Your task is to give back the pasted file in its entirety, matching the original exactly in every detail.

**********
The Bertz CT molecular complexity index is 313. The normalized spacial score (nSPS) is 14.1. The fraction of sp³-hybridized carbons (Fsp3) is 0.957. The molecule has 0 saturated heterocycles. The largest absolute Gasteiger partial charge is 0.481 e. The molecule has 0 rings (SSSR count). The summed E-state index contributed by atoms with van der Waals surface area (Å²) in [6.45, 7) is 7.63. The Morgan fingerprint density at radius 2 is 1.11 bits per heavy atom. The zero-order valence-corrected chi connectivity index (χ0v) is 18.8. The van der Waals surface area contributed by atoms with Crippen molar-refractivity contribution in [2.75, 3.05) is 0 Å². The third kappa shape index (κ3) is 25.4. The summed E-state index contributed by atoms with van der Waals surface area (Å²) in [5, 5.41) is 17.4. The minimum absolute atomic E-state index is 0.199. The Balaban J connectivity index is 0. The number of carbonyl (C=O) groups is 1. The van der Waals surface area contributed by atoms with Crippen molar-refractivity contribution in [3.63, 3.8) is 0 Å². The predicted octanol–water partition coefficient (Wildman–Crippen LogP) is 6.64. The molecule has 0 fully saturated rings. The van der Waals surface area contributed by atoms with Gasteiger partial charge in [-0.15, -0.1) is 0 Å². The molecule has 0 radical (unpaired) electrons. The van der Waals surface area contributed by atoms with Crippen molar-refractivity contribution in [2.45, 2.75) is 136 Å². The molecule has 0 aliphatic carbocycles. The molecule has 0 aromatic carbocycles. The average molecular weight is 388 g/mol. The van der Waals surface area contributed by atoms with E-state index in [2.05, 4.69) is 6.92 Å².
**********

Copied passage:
The Bertz CT molecular complexity index is 313. The normalized spacial score (nSPS) is 14.1. The fraction of sp³-hybridized carbons (Fsp3) is 0.957. The molecule has 0 saturated heterocycles. The largest absolute Gasteiger partial charge is 0.481 e. The molecule has 0 rings (SSSR count). The summed E-state index contributed by atoms with van der Waals surface area (Å²) in [6.45, 7) is 7.63. The Morgan fingerprint density at radius 2 is 1.11 bits per heavy atom. The zero-order valence-corrected chi connectivity index (χ0v) is 18.8. The van der Waals surface area contributed by atoms with Crippen molar-refractivity contribution in [2.75, 3.05) is 0 Å². The third kappa shape index (κ3) is 25.4. The summed E-state index contributed by atoms with van der Waals surface area (Å²) in [5, 5.41) is 17.4. The minimum absolute atomic E-state index is 0.199. The Balaban J connectivity index is 0. The number of carbonyl (C=O) groups is 1. The van der Waals surface area contributed by atoms with Crippen molar-refractivity contribution in [3.63, 3.8) is 0 Å². The predicted octanol–water partition coefficient (Wildman–Crippen LogP) is 6.64. The molecule has 0 fully saturated rings. The van der Waals surface area contributed by atoms with Gasteiger partial charge in [-0.15, -0.1) is 0 Å². The molecule has 0 radical (unpaired) electrons. The van der Waals surface area contributed by atoms with Crippen molar-refractivity contribution in [2.45, 2.75) is 136 Å². The molecule has 0 aliphatic carbocycles. The molecule has 0 aromatic carbocycles. The average molecular weight is 388 g/mol. The van der Waals surface area contributed by atoms with E-state index in [2.05, 4.69) is 6.92 Å².